I returned my gaze towards the back of the ambulance doors that I was nearing, and with my right hand, I reached out in front of me, and pulled on the handle. A sudden ‘clunk’ released the latch, and the door swung open as I pulled towards me. As it did, a truly morbid sight revealed itself to me. In front of me, a team of paramedics, hunched over and feverishly working on a slight framed little person – a small boy. That’s when I noticed two small, little feet about half way down the stretcher. Toes pointed towards the ceiling of the ambulance. On one foot, a small shoe with the sole facing me. On the other, no shoe… Just a small, blood-stained sock. The boy’s only movements were correlated with the medics touching the body as they worked.
Fixated on that small sock covered foot in front of me, in a horror like trance, I asked;
“Do you guys need anything – what do you want me to do?”
“Nothing – uh, find the mother, drive her to the hospital in your truck, we’ll be there.” said a voice from the back. To this day, I have no clue who said it to me, and I knew everyone on my shift…
I complied, and closed the doors to this catastrophic sight before me, and returned to the street lined with people. I began scanning the crowd, to see if I could spot someone who would appear abnormally distraught but, all of their faces and expressions looked the same to me. Through a couple of failed attempts at trying to speak, I was finally able to request the whereabouts of the mother. She revealed herself from the crowd. As she neared me, I noticed as she glanced down towards the pavement, in front of the red sedan. I knew precisely what she was looking at – the blood of her young son. The blood that should be happily and healthily swirling within his body but instead, it stained the road of our city. The very road beneath our feet.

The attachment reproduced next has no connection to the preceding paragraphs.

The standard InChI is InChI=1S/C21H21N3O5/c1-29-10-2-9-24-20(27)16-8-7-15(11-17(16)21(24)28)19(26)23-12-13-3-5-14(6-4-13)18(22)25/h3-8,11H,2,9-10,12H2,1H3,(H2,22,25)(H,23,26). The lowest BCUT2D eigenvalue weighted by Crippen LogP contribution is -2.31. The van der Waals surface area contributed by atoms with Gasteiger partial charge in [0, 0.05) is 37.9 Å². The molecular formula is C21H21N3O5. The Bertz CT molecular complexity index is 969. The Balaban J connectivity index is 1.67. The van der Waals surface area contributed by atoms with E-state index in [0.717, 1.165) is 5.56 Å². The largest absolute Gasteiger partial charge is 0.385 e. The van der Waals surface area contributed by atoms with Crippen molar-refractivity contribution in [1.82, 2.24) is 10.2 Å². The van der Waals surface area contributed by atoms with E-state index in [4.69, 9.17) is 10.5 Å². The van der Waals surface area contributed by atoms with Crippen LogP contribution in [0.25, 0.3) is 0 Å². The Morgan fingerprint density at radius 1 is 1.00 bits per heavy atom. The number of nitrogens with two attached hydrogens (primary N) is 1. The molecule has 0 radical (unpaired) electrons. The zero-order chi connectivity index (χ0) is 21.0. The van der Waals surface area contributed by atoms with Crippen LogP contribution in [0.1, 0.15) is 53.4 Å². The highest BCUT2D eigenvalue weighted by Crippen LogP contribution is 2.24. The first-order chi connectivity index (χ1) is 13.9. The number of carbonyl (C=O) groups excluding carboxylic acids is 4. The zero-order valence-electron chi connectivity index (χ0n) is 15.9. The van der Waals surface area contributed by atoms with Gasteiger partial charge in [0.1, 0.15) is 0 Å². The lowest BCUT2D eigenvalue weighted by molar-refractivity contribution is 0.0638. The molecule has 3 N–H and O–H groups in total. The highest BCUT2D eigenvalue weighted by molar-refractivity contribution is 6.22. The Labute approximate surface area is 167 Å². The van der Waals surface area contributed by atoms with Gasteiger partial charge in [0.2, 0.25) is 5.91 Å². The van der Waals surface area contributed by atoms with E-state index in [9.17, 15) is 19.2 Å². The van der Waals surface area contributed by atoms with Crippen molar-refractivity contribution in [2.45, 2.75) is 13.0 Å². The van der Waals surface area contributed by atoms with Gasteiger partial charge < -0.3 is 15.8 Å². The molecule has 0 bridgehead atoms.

The boy would die. There was nothing anyone could do. That night, I went home to an empty house. Pressing bottle after bottle to my lips. Drowning the images of the day away.
For the remaining years that I spent working in that city, no matter how many rainfalls or transitioning seasons came and went, each time I passed that small strip of residential road, I could see a small patch of a young boy’s life, lathering the road. It wasn’t really there but, at the same time, it was… It is…
You may be wondering, ‘what brought this blog post to life – why write about it now? Years later’. Well, the answer is as simple as it is complex: As I opened the door to my bedroom, to enter and go to sleep, I was hit with an instant flashback. The mere act of opening a door within my home, brought back a flurry of ghastly images and sounds. The motion of opening the door, much like I did that day all those years ago, triggered my bewildered mind. A medic’s mind.
Needless to say, I do not feel much like sleeping now. I am wide awake, and horribly saddened. Luckily, I do not have any booze in my apartment so, I won’t be drowning anything this night. I’ll have to wait this one out.
A young boy’s feet – a missing shoe – and blood-stained sock – the worst things you could ever see. Especially when grouped together.